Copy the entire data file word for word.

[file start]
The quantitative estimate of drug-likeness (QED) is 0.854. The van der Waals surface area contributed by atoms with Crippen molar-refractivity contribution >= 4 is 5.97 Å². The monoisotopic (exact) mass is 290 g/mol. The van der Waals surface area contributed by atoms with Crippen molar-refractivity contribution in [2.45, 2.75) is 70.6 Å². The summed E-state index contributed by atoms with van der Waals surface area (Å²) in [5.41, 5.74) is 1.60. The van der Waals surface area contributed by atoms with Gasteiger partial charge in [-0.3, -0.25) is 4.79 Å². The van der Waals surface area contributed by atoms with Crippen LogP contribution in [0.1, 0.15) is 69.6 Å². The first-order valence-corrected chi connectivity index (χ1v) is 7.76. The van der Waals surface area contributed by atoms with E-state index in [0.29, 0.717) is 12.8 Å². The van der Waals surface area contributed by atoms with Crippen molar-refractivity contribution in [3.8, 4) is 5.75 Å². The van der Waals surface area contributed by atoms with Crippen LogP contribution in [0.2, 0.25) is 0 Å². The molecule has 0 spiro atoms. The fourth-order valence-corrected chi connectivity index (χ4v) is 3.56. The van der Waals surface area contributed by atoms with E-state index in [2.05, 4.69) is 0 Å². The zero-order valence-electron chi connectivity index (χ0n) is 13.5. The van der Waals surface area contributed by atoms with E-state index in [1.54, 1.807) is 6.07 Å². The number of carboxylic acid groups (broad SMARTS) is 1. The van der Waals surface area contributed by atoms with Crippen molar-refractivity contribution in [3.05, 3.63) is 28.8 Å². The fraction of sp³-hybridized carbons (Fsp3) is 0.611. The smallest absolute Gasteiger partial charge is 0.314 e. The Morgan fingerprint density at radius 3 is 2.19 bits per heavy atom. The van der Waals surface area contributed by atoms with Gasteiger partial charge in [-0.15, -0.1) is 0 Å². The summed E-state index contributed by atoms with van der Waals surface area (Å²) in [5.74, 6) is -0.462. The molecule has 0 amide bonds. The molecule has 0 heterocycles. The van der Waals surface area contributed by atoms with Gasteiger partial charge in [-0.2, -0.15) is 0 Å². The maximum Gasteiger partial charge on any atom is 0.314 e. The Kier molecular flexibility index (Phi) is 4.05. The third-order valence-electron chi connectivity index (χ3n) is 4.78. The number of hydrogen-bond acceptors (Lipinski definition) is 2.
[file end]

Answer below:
The quantitative estimate of drug-likeness (QED) is 0.854. The van der Waals surface area contributed by atoms with Crippen molar-refractivity contribution >= 4 is 5.97 Å². The monoisotopic (exact) mass is 290 g/mol. The van der Waals surface area contributed by atoms with Crippen molar-refractivity contribution in [2.45, 2.75) is 70.6 Å². The summed E-state index contributed by atoms with van der Waals surface area (Å²) in [5.41, 5.74) is 1.60. The van der Waals surface area contributed by atoms with Gasteiger partial charge in [-0.3, -0.25) is 4.79 Å². The van der Waals surface area contributed by atoms with Crippen LogP contribution in [0.1, 0.15) is 69.6 Å². The first-order valence-corrected chi connectivity index (χ1v) is 7.76. The van der Waals surface area contributed by atoms with E-state index in [0.29, 0.717) is 12.8 Å². The van der Waals surface area contributed by atoms with Crippen molar-refractivity contribution in [3.8, 4) is 5.75 Å². The van der Waals surface area contributed by atoms with Crippen LogP contribution in [0.2, 0.25) is 0 Å². The molecule has 0 spiro atoms. The fourth-order valence-corrected chi connectivity index (χ4v) is 3.56. The van der Waals surface area contributed by atoms with E-state index in [2.05, 4.69) is 0 Å². The zero-order valence-electron chi connectivity index (χ0n) is 13.5. The van der Waals surface area contributed by atoms with E-state index in [1.54, 1.807) is 6.07 Å². The number of carboxylic acid groups (broad SMARTS) is 1. The van der Waals surface area contributed by atoms with Crippen molar-refractivity contribution in [3.05, 3.63) is 28.8 Å². The fraction of sp³-hybridized carbons (Fsp3) is 0.611. The smallest absolute Gasteiger partial charge is 0.314 e. The Morgan fingerprint density at radius 3 is 2.19 bits per heavy atom. The van der Waals surface area contributed by atoms with Gasteiger partial charge in [-0.15, -0.1) is 0 Å². The summed E-state index contributed by atoms with van der Waals surface area (Å²) in [5.74, 6) is -0.462. The molecule has 0 amide bonds. The molecule has 0 heterocycles. The van der Waals surface area contributed by atoms with Gasteiger partial charge in [-0.2, -0.15) is 0 Å². The maximum Gasteiger partial charge on any atom is 0.314 e. The Kier molecular flexibility index (Phi) is 4.05. The third-order valence-electron chi connectivity index (χ3n) is 4.78. The number of hydrogen-bond acceptors (Lipinski definition) is 2.